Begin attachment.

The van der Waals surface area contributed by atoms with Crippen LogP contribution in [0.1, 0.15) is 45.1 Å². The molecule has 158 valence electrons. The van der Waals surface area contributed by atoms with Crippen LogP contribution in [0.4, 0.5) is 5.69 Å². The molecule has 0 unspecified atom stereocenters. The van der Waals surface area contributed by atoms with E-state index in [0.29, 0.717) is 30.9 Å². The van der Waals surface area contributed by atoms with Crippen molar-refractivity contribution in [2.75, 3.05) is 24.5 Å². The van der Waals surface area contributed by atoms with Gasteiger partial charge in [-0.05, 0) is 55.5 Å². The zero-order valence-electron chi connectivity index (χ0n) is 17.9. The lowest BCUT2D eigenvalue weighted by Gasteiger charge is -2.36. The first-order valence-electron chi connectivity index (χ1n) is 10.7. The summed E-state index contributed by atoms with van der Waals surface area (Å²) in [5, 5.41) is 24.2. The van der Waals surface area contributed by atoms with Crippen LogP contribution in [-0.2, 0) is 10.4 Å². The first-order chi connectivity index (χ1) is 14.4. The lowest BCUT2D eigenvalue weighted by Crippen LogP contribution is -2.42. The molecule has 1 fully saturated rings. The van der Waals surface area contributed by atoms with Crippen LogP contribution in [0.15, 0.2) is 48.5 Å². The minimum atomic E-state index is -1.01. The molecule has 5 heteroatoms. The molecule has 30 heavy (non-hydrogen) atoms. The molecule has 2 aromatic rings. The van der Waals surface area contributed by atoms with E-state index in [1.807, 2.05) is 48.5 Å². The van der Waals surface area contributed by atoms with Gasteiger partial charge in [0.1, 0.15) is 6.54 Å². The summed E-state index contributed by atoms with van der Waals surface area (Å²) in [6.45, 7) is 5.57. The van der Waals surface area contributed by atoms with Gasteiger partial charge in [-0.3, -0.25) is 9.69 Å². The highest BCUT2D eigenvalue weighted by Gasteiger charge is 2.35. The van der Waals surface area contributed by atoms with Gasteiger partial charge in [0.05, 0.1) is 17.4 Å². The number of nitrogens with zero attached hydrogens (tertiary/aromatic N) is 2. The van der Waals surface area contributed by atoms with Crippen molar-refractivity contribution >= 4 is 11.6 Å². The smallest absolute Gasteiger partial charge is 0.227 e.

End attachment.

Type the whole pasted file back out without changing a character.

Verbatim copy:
The van der Waals surface area contributed by atoms with Crippen LogP contribution in [0.1, 0.15) is 45.1 Å². The molecule has 158 valence electrons. The van der Waals surface area contributed by atoms with Crippen LogP contribution in [0.4, 0.5) is 5.69 Å². The molecule has 0 unspecified atom stereocenters. The van der Waals surface area contributed by atoms with E-state index in [0.29, 0.717) is 30.9 Å². The van der Waals surface area contributed by atoms with Crippen molar-refractivity contribution in [2.75, 3.05) is 24.5 Å². The van der Waals surface area contributed by atoms with Gasteiger partial charge in [-0.05, 0) is 55.5 Å². The zero-order valence-electron chi connectivity index (χ0n) is 17.9. The lowest BCUT2D eigenvalue weighted by Gasteiger charge is -2.36. The first-order valence-electron chi connectivity index (χ1n) is 10.7. The summed E-state index contributed by atoms with van der Waals surface area (Å²) in [5, 5.41) is 24.2. The van der Waals surface area contributed by atoms with Crippen LogP contribution in [-0.2, 0) is 10.4 Å². The first-order chi connectivity index (χ1) is 14.4. The lowest BCUT2D eigenvalue weighted by Crippen LogP contribution is -2.42. The molecule has 1 fully saturated rings. The van der Waals surface area contributed by atoms with Crippen LogP contribution in [0.15, 0.2) is 48.5 Å². The minimum atomic E-state index is -1.01. The molecule has 5 heteroatoms. The molecule has 30 heavy (non-hydrogen) atoms. The molecule has 2 aromatic rings. The van der Waals surface area contributed by atoms with E-state index in [1.807, 2.05) is 48.5 Å². The van der Waals surface area contributed by atoms with Gasteiger partial charge in [0.1, 0.15) is 6.54 Å². The summed E-state index contributed by atoms with van der Waals surface area (Å²) in [6.45, 7) is 5.57. The van der Waals surface area contributed by atoms with Gasteiger partial charge in [-0.3, -0.25) is 9.69 Å². The highest BCUT2D eigenvalue weighted by Gasteiger charge is 2.35. The van der Waals surface area contributed by atoms with Gasteiger partial charge in [0.05, 0.1) is 17.4 Å². The number of nitrogens with zero attached hydrogens (tertiary/aromatic N) is 2. The van der Waals surface area contributed by atoms with Crippen molar-refractivity contribution >= 4 is 11.6 Å². The smallest absolute Gasteiger partial charge is 0.227 e.